President Obama’s 2010 National Export Initiative seems to be taking off by leaps and bounds in its efforts to create American jobs through increased exports. Not the least of its accomplishments is the Renewable Energy and Energy Efficiency Export Initiative (RE4I), designed to identify key federal government export promotion programs and highlight opportunities related to the export of biomass feedstock and equipment.
The RE4I has 23 commitments from eight different federal agencies and seeks to recommit the U.S. government to address trade barriers in the sector; increase the amount of trade promotion activities for renewable energy and energy efficiency companies; and improve the delivery of U.S. government export promotion services for renewable energy and energy efficiency companies.
But one major factor that can make or break exporting success is, of course, money. It is essential in getting an export business off the ground—or on the boat, as the case may be. Luckily, there are a number of agencies that exist to help exporters clear hurdles, including the Small Business Administration.
With its premier export financing offering, the Export Working Capital Program, the SBA aims to improve the number of small business exporters and increase the market to more countries, according to Richard Ginsburg, the SBA’s senior international trade specialist. Proceeds from the Export Working Capital Program are authorized for use in insurance, fees, collateral and interest rates.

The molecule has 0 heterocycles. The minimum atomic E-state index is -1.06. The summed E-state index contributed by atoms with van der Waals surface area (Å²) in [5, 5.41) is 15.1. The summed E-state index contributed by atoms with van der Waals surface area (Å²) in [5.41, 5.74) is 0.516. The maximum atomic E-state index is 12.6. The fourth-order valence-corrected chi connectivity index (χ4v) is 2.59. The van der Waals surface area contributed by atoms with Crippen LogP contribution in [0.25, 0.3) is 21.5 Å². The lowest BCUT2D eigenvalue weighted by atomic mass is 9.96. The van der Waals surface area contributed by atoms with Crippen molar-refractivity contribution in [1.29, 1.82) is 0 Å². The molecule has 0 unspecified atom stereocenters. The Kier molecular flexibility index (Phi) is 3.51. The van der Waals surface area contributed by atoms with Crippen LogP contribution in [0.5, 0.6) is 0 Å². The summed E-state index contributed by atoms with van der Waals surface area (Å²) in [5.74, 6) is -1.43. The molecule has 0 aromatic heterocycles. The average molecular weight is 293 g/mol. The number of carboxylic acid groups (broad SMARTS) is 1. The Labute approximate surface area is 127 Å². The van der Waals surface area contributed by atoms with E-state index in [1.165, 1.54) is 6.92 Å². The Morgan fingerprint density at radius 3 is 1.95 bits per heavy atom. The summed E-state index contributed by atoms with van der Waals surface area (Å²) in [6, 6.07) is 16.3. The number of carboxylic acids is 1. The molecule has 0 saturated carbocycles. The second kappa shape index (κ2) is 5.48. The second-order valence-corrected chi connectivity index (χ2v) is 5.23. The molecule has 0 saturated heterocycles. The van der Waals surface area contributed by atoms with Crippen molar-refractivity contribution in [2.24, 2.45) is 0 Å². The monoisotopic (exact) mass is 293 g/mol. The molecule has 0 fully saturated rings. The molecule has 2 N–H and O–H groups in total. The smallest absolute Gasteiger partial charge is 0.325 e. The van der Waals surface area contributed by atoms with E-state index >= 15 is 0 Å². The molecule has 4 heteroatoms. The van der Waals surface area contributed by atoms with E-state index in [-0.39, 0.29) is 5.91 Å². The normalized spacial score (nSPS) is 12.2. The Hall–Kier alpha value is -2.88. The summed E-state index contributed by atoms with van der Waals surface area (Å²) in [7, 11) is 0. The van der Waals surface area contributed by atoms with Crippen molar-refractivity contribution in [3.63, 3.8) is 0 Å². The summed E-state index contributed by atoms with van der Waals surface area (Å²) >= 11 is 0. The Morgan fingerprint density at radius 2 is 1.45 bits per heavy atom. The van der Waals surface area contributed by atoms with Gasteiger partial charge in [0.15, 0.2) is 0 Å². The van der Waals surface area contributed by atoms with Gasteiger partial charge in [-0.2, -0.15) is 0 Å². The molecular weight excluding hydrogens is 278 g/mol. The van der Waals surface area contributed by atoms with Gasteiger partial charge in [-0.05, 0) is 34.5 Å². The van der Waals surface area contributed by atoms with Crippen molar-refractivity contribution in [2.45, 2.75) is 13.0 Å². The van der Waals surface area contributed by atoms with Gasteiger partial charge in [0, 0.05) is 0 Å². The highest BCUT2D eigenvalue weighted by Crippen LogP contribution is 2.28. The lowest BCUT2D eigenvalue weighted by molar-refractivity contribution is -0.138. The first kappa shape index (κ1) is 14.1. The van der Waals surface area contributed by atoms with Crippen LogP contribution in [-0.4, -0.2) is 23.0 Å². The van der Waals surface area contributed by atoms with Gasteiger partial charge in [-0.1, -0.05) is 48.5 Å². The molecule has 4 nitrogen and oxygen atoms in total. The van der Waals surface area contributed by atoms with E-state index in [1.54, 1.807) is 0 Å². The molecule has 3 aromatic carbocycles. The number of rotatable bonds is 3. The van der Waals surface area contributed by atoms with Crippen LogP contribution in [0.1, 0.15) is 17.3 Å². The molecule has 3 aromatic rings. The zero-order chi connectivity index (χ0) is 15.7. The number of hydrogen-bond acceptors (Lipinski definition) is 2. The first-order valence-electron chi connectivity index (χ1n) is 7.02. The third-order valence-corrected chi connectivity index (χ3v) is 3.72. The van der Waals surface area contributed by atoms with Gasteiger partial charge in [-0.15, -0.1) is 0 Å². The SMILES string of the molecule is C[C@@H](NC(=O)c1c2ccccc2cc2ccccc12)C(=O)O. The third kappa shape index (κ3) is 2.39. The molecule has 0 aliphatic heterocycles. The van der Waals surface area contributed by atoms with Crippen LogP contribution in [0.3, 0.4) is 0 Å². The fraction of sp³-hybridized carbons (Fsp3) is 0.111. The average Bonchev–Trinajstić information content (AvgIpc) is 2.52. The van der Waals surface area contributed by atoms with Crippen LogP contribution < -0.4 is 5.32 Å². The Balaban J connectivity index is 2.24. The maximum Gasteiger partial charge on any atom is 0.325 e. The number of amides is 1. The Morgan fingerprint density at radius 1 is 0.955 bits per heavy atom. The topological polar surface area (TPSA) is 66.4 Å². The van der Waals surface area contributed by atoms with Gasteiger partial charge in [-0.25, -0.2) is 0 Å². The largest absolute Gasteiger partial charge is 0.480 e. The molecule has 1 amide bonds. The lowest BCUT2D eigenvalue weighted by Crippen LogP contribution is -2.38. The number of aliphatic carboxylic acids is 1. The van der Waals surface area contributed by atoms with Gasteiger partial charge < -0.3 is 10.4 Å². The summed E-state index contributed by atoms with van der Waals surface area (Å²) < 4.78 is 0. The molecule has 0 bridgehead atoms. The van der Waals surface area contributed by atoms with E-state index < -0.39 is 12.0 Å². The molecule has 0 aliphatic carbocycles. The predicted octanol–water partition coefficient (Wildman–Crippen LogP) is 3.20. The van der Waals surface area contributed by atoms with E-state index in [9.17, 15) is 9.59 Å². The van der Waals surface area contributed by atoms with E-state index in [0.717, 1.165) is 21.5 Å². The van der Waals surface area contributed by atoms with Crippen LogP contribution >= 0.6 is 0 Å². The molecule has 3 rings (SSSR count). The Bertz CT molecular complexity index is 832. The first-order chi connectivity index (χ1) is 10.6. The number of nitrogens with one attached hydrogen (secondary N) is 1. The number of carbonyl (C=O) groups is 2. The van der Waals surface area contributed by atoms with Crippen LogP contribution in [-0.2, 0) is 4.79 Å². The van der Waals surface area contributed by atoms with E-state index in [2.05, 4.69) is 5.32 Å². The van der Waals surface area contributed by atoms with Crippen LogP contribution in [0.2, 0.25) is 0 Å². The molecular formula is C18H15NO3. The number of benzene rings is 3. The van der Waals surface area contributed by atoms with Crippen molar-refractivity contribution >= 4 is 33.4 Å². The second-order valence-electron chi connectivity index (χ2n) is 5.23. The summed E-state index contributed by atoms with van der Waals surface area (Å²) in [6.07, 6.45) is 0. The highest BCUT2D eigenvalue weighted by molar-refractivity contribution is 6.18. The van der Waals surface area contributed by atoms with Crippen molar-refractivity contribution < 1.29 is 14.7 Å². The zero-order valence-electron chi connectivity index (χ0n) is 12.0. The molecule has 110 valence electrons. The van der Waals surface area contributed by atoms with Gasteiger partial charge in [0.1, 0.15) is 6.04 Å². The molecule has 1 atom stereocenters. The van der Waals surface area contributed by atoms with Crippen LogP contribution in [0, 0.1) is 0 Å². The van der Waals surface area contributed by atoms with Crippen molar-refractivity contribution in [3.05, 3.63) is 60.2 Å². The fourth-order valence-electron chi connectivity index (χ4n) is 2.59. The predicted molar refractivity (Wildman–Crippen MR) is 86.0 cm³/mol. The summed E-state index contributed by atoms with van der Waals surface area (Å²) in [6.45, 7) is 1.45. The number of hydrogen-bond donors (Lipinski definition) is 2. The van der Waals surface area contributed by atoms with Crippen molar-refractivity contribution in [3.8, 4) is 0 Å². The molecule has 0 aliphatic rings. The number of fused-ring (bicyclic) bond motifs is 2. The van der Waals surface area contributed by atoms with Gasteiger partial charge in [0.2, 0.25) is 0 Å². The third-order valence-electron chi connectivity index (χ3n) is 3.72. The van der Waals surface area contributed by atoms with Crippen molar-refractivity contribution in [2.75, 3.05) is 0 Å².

Speaking during an April 18 export-focused webinar co-hosted by the Biomass Thermal Energy Council and the U.S. Department of Commerce, Ginsburg also highlighted another program, Export Express, designating it as his favorite. It has a minimum turnaround time, under the right conditions, of about six seconds, he says. On the high end, it can take eight or nine days. “We think it’s pretty quick relative to the due diligence that goes into examining a transaction,” he says. The program offers loans and insurance for credit and the proceeds can go toward a number of transaction-specific areas. “It can be used to make you export ready,” he says.
Interestingly, Ginsburg says 97 percent of all U.S. exporters are small businesses, and companies with 20 employees or fewer account for almost 70 percent of all U.S. exporters.
But if yours is not considered a small business, the official export credit agency of the U.S. government, the Export-Import Bank, is a primary option for financing an entry into foreign markets. The bank recently opened an office specifically for renewable energy and currently has two biomass cases in the works, according to Hannelene Beillard, director of the bank’s environmental group. It provides export credit insurance, working capital guarantees, loan guarantees and direct loans. Beillard says eligibility is heavily dictated by the three c’s, which are cover policy: the Export-Import Bank must be open in the buyer’s country; content: the U.S. export must have significant U.S. content; and creditworthiness: the transaction must have a reasonable assurance of repayment.
Both Ginsburg and Beillard make clear their openness and willingness to assist in efforts of U.S. companies to expand their markets and, in fact, it is necessary in order to meet ambitious export enhancement goals. “We are here to help with any project you may be pursuing,” Beillard says.
Contacts for Financial Assistance in Exports
• Export-Import Bank (www.exim.gov):
Craig O’Connor: (202) 565-3556 or firstname.lastname@example.org
Hannelene Beillard: (202) 565-3652 or email@example.com
Rob Guthrie (562) 243-8625 or firstname.lastname@example.org
• Small Business Administration (www.sba.gov/
Richard Ginsburg: email@example.com